Despite our inability to calculate reliability of the unidirectional C2 spinous kick test due to 100 % prevalence of a negative test, we found excellent reliability (PABAK = 0.96) when we asked the examiners to use the asymmetry criterion for determining a positive test. This involved making a comparison between the amount of C2 spinous movement they perceived during right and left lateral bending, or the perception of delayed C2 spinous rotation (‘kick’) to one side compared to the other.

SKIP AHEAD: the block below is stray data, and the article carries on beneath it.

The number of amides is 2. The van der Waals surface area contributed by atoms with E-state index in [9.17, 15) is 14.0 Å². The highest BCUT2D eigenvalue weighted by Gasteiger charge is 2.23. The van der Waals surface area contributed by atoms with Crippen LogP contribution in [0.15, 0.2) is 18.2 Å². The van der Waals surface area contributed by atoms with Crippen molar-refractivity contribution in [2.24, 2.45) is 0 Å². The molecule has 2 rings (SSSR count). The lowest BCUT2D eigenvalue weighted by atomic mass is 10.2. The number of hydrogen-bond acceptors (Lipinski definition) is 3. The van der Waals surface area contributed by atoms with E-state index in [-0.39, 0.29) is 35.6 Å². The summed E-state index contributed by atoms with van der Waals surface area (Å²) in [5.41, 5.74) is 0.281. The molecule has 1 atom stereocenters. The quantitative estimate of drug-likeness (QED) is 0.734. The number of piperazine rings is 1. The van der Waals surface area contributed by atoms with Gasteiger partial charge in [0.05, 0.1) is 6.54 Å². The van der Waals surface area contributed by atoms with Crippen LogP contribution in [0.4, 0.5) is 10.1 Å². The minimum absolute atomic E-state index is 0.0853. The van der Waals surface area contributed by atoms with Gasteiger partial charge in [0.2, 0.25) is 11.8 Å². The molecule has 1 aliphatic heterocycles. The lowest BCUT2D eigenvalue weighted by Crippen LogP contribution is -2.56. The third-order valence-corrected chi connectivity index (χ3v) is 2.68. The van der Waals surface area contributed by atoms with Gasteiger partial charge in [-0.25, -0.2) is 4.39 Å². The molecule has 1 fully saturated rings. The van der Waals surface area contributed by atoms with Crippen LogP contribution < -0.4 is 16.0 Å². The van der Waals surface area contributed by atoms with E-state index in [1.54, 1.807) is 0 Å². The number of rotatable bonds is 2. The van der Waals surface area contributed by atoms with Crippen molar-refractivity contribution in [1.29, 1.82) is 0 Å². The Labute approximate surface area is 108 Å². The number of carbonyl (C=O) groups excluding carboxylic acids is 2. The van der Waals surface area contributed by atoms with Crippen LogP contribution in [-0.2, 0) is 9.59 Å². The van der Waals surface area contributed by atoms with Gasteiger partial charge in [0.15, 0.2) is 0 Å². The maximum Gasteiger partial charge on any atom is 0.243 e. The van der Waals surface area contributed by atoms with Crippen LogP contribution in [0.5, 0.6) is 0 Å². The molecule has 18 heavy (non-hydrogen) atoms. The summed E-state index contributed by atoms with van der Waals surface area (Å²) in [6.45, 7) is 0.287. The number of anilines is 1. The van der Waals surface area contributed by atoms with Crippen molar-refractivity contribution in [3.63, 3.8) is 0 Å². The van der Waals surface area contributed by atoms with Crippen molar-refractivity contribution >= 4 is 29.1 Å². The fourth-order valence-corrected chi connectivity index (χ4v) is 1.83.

We found substantial reliability (PABAK = 0.65 right; 0.69 left) for the unidirectional tests that relied upon the examiner’s judgement of whether the lateral translational motion of C1 to one side had a normal or abnormal end-feel. However, we found excellent reliability (κ = 0.88) for the bilateral test that involved the symmetry criterion; an assessment by the examiner of a positive test when making a judgement of asymmetrical motion during the comparison of right to left lateral translation. The differences in the Cohen’s Kappa and PABAK values for the unilateral modified lateral shear tests highlight the reason why the PABAK is considered to provide a more precise Kappa estimate. The Cohen’s Kappas were only considered ‘fair’ (0.31 to 0.41) with wide 95 % CIs that ranged from − 0.02 to 0.74. This meant that the real unadjusted Kappa value could lie somewhere between complete chance agreement to excellent agreement. However, the PABAK values for these tests were considered ‘substantial’ (0.65 to 0.69) with very narrow 95 % CIs that ranged from 0.54 to 0.79. This meant that the real adjusted Kappa value could lie somewhere between ‘moderate’ to ‘excellent’ agreement. (Table 3)